Comments on: Evolution of Internal Energy in Tai Chi (Part 3)
Marty S. has left a new comment on your post "Evolution of Internal Energy in Tai Chi (part 3)": "Like anything else to be proficient in tai chi the practitioner must put the time in. As a practitioner of over 40 years, I've learned and I am still learning. With that said if you are interested in learning tai chi as a self defense you must practice push hands with many opponents and then practice sparring with many oponents. You can not get the feel and practical ability without having the experience of sparring. "
It is true that one must "practice push hands and sparring with many opponents" as an integral part of martial training in Tai Chi. In the case of Classical Tai Chi however, push hands and sparring are taught after one can show at least some rudimentary internal discipline. Practicing even push hands before that physical internal development is putting the cart before the horse. All it does, is to confuse the student and merely gives one the illusion of progress. Notice, I say "physical" internal development, because merely having the right mental attitude aka an "internal demeanor" does not confer physical internal discipline. We have spoken extensively of Internal Energy, and to reiterate, it occurs inside the body with the physical turning of the body at the core, using a compact frame not the hips, kua, etc. of a large frame.
Now we have to go a bit off the beaten path from our discussion of internal energy to deal with self-defense. The reason is that in self-defense...anything goes and we are not limited to using internal energy/internal discipline. I do agree with your assertion however about push hands/sparring being an integral part of self defense training, but with the stringent caveat that it also has severe limitations which are overlooked. My own 40 years of experience and research tell me that sparring, push hands, weapons, etc. are good martial training but unfortunately most often give people the "Illusion" that they have self defense ability.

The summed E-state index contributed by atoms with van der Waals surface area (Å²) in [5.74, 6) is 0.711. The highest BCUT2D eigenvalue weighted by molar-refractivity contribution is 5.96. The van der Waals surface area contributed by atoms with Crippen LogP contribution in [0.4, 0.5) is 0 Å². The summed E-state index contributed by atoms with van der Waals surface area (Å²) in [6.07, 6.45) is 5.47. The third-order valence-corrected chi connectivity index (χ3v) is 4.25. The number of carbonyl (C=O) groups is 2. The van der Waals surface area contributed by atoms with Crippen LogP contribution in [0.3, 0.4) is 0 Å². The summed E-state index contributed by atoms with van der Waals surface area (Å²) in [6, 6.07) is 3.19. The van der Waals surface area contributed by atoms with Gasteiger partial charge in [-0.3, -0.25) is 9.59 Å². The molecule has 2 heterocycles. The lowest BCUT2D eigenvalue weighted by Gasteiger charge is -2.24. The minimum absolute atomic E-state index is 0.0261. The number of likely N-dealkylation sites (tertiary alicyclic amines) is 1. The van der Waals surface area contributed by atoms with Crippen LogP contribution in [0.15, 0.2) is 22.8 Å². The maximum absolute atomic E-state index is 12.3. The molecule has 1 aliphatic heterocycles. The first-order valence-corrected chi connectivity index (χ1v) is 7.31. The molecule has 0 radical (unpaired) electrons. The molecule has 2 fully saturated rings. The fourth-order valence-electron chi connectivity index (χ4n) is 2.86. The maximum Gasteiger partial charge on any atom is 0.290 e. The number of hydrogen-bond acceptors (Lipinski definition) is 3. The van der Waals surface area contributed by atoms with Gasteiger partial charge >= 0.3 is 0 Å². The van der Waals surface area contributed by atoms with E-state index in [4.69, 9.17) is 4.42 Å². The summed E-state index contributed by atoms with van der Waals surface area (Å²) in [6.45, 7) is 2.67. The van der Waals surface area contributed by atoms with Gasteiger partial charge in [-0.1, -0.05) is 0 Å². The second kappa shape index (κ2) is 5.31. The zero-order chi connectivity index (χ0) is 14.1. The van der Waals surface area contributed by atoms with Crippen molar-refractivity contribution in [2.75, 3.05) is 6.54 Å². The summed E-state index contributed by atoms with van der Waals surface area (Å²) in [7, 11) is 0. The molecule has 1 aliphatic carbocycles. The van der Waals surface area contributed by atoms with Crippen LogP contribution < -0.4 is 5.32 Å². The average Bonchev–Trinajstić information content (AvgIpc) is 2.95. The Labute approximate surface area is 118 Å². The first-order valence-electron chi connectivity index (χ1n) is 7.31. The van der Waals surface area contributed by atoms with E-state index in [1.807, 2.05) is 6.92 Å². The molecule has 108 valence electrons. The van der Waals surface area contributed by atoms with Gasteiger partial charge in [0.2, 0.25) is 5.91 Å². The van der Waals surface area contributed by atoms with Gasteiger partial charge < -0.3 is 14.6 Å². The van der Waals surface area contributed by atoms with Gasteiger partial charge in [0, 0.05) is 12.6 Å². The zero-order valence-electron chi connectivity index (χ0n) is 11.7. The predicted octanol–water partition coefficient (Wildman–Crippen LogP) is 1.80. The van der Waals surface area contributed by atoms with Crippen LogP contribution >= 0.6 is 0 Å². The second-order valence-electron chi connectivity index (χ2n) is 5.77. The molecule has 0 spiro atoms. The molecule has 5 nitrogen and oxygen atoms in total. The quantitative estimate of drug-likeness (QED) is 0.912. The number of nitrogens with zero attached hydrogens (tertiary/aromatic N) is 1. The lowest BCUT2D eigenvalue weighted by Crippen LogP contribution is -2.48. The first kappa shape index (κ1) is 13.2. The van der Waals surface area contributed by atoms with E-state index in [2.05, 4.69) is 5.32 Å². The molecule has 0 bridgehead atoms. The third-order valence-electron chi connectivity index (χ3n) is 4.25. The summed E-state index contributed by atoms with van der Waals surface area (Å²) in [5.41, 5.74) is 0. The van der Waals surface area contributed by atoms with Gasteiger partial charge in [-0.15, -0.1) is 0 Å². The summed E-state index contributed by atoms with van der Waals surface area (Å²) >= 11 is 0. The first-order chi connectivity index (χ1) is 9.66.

In all self defense situations however, I learned the hard way that "anything goes" which Tai Chi in a controlled push hands and sparring does not teach. I also have rather unfortunate experience with personal self defense in light of violent physical attacks. As it has been said, one can be attacked by people and wild animals but what holds one in stead is an accurate appraisal of one's integrity. In other words, not only an honest assessment of one's own abilities and/or limitations martially, but ask yourself do you honestly want to hurt someone or do you simply want to just defend yourself. I've met many people over the years both teachers and others who seem to take enjoyment from the hurt that others have to endure at their hands.
To close, I think that in being honest with myself and my own abilities that the experience of sparring and push hands is wishful thinking when it comes to being mugged by a large group of people. Sparring and push hands is wishful thinking when it comes to someone trying to run you down with their automobile. Sparring and push hands is wishful thinking when it comes to someone confronting you with a firearm from 5 feet away. I think you see my point and I'm sure you would agree that sparring and push hands have their uses but we should also be aware of their limitations. Hence, my feelings that martial training may often give people the illusion of self-defense in one time situations but internal energy is for life.